For nearly 20 years, the question of whether the grocery business will migrate to the Internet in a meaningful way has gone unresolved. In the mind of Neil Ashe, president and chief executive officer of global e-commerce for Wal-Mart Stores, Inc., the question has a clear and definitive answer:
“Do we believe that there will be e-commerce for groceries? Yes. Are we building the ability to serve those customers effectively? Yes.”
While a number of Wal-Mart executives have referenced the company’s growing investment in recent years in its on-line business, Mr. Ashe in a recent presentation gave investors a deep look into the latest, three-year-old efforts in this area. While he did not assign a dollar amount to what the retail giant has invested for the initiative, he was not modest in his description of the changes implemented. He spoke June 18 at the Goldman Sachs dotCommerce Day in New York.
“Those of you who know, when Internet companies go through a re-platforming it can be a daunting experience,” he said. “So we literally changed the plane in the air. We didn’t change the engines on the plane. We didn’t change the seats on the plane. We didn’t change the fuselage. We changed the whole plane. We built a cloud. We built a backend logic system. We built sites, apps and mobile web experiences. And we built all the tools necessary to run an e-commerce business. So we built a commerce operating system. And we have done that inside of three years.”
The principal beneficiaries of the changes have been consumers, who now enjoy a better experience at Walmart.com, Mr. Ashe said. For example, the selection on the site has grown from 700,000 items to more than 7 million.
The work done to “change the plane in mid-air” and create a best-in-class experience was not conducted in Bentonville, Ark., where Wal-Mart is headquartered.
“I am obviously not a retailer by background; I grew up in the Internet technology world and all of my team is the same way,” Mr. Ashe said. “We have brought some people over from the retail organization, but we are largely consumer Internet folks. We built this company as an Internet technology company that was relevant inside of Wal-Mart.”
Offices for the company’s e-commerce business are located in the Silicon Valley towns of San Bruno and Sunnyvale, Calif., and have several hundred employees.
Asked about the company’s ability to draw professionals with the needed skills to successfully achieve Wal-Mart’s e-commerce objectives, Mr. Ashe conceded he had his own misgivings when he joined the company.
He said, “I think that was candidly the biggest question we had when we started on this journey — ‘Can we get the talent that we need? Can we compete effectively in Silicon Valley for that talent?’ And so, we set about a very purposeful strategy to do that.”
Over the three years the company has been building its new on-line model, the job market in Silicon Valley has had ups and downs, Mr. Ashe said.
“But we are always over an 80% close rate on offers that we make,” he said. “The people that we are competing for to get from and/or competing for talent are the people that you would expect — Google, Facebook, LinkedIn, Yahoo!, etc. So we are really, really pleased about that. And that has allowed us to do this re-platforming exercise, and it has allowed us to scale.”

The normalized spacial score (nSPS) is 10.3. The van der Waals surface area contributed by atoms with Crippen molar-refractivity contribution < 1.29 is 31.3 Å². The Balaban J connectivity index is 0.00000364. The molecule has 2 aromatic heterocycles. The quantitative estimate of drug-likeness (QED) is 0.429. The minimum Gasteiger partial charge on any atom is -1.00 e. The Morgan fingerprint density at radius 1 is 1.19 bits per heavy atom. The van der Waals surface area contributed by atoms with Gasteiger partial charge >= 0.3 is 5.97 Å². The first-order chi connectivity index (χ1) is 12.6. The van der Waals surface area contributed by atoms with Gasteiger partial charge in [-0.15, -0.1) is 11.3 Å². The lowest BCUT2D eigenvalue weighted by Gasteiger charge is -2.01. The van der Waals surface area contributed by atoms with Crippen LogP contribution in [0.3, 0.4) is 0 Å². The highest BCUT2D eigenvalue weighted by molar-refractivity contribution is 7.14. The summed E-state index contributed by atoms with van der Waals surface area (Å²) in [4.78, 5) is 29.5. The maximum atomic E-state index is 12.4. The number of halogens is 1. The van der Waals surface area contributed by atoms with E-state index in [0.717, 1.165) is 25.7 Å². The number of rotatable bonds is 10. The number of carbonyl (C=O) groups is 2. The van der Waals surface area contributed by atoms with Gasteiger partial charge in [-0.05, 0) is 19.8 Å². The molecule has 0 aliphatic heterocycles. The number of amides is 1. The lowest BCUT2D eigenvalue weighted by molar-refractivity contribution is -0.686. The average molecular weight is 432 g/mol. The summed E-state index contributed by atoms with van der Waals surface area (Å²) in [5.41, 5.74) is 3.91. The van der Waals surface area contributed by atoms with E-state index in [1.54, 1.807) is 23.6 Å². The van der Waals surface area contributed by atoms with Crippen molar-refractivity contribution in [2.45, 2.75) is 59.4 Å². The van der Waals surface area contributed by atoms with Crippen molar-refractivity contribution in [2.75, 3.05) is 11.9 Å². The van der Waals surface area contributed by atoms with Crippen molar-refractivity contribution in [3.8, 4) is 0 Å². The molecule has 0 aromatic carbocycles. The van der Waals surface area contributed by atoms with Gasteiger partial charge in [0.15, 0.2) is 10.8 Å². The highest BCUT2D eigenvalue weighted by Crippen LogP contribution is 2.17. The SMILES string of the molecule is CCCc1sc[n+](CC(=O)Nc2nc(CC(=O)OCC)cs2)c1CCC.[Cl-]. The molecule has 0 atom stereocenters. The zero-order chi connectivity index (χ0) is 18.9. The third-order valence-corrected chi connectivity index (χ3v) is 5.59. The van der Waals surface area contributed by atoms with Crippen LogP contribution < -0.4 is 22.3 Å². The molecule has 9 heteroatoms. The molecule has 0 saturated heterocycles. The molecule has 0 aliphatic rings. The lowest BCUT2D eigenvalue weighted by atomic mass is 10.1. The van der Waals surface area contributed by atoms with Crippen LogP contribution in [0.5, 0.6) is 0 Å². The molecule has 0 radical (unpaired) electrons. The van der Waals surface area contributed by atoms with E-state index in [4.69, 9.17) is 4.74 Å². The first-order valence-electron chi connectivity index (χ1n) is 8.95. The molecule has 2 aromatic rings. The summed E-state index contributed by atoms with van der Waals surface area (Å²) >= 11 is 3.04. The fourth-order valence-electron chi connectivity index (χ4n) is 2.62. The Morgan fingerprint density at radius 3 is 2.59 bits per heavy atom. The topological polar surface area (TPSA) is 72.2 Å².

The pitch Mr. Ashe described for would-be Wal-Mart e-commerce employees represents a blend of Bentonville corporate mission and Silicon Valley aspiration.
He explained, “Everyone who has come to join our team has heard some flavor of the following — ‘Come for the purpose — help people save money so they can live better. Come because you want to solve really hard problems, because we’ve got them — strategic, technical, operating and financial. Come because you are intrigued by scale — we can solve those in ways other can’t.’”
Underpinning the decision to completely revamp Wal-Mart’s approach to on-line shopping is a perception at the company of fundamental changes more generally in where retail is headed.
“Commerce is going to clarify for the customer, and we think the customer is going to have less relationships, not more relationships,” Mr. Ashe said. “They are going to look for people that can provide them the services, the goods and the manner in which they would like to receive them. And so, if I paint a picture of commerce for you in the future where you can go to someone you trust, you can find everything you need at a low price and you can get that in any way that you want it. And not every person wants it the same way, and not every person wants it the same way every time.”
The customer must be able to satisfy their needs on any of several devices, whether it is a mobile phone, a tablet or a desktop computer, Mr. Ashe said.
Similarly, the consumer will want the choice of having the product delivered to their home, to pick up the product at the store or walk in the store to acquire it. With that vision in mind, Wal-Mart is pursuing “best-in-class e-commerce” and is “marrying it with the assets of retail to win this vision we are describing.”
The process of fully developing and unfurling the Wal-Mart e-commerce program has not yet been completed, even as currently envisaged, Mr. Ashe said. For instance, the company plans to use its stores as an “outer ring” of a supply network and an important part of keeping costs under control.
Still, even amidst ongoing development work, growth has been impressive,
“We have been very successful in the last three years scaling the traffic piece of the e-commerce business,” Mr. Ashe said. “So at Wal-Mart I think in comScore we passed Apple last month so we are now the third largest traffic site. And that is candidly without fully activating the stores yet. So those are largely new customers on top of stores.
“You now have a personalized shopping experience that you didn’t have on Walmart.com before. We have built a very effective and highly scalable personalization capability. We built a search engine so you can find what it is that you are looking for.”